Student Defense: West Virginia University College of Law

Established in Morgantown in 1878, the West Virginia University College of Law (WVU Law) is a historical professional law school. The curriculum combines a traditional legal education with law clinics and externships to rigorously train students to hone their legal skills. WVU Law is the first and only law school in West Virginia. The institution publishes the West Virginia Law Review, one of the top five oldest nationwide.

WVU has a low tolerance for violations of ethical principles. Students must demonstrate high academic integrity standards that align with their future professions. However, if a mistake or lapse in judgment happens, many cannot defend themselves appropriately. Without the help of an attorney advisor, law students are at a higher risk of receiving debilitating sanctions, such as suspension or permanent dismissal, that affect their graduation prospects.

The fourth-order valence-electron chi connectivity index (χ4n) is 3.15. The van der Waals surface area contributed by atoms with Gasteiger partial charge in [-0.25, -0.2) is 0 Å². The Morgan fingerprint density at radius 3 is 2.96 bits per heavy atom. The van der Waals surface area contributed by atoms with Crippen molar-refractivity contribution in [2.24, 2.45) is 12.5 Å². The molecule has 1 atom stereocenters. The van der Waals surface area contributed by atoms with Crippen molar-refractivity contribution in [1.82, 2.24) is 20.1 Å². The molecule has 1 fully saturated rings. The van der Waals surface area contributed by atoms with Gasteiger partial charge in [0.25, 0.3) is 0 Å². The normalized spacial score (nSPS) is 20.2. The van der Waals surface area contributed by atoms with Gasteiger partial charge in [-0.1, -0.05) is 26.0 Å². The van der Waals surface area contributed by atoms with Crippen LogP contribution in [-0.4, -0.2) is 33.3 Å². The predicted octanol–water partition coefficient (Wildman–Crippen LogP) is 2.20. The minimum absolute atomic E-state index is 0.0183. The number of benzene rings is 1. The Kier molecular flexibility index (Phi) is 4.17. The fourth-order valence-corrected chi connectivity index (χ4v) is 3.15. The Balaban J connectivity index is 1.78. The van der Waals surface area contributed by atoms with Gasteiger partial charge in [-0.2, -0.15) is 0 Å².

Policy on Student Academic Integrity

The Policy on Student Academic Integrity at West Virginia University applies to all students, including those of WVU Law. The policy outlines prohibited conduct, adjudication, and examples of each violation. As per the policy, academic dishonesty includes:

  • Plagiarism: This action involves using another person's work or ideas without properly acknowledging the author. Examples include using materials provided by others, such as written assignments or asking someone else to complete an academic exercise. Multiple submissions are also a form of plagiarism, such as when a student completes work for one professor and submits it for another.
  • Cheating: This violation is one of the most common ways students engage in academic misconduct. When students cheat, they intentionally use unauthorized means to gain an advantage over other students. Examples include copying, using technological resources unauthorized by a professor, and using material that belongs to another student.
  • Fabrication: According to the policy, this action is when a student knowingly misrepresents, forges, or fabricates academic material. It also includes altering a transcript or providing a panel with false statements.
  • Facilitation: When students facilitate academic dishonesty, they engage in activities that allow other students to violate the code. Examples include providing unauthorized assistance and compelling a peer to engage in misconduct on a student's behalf.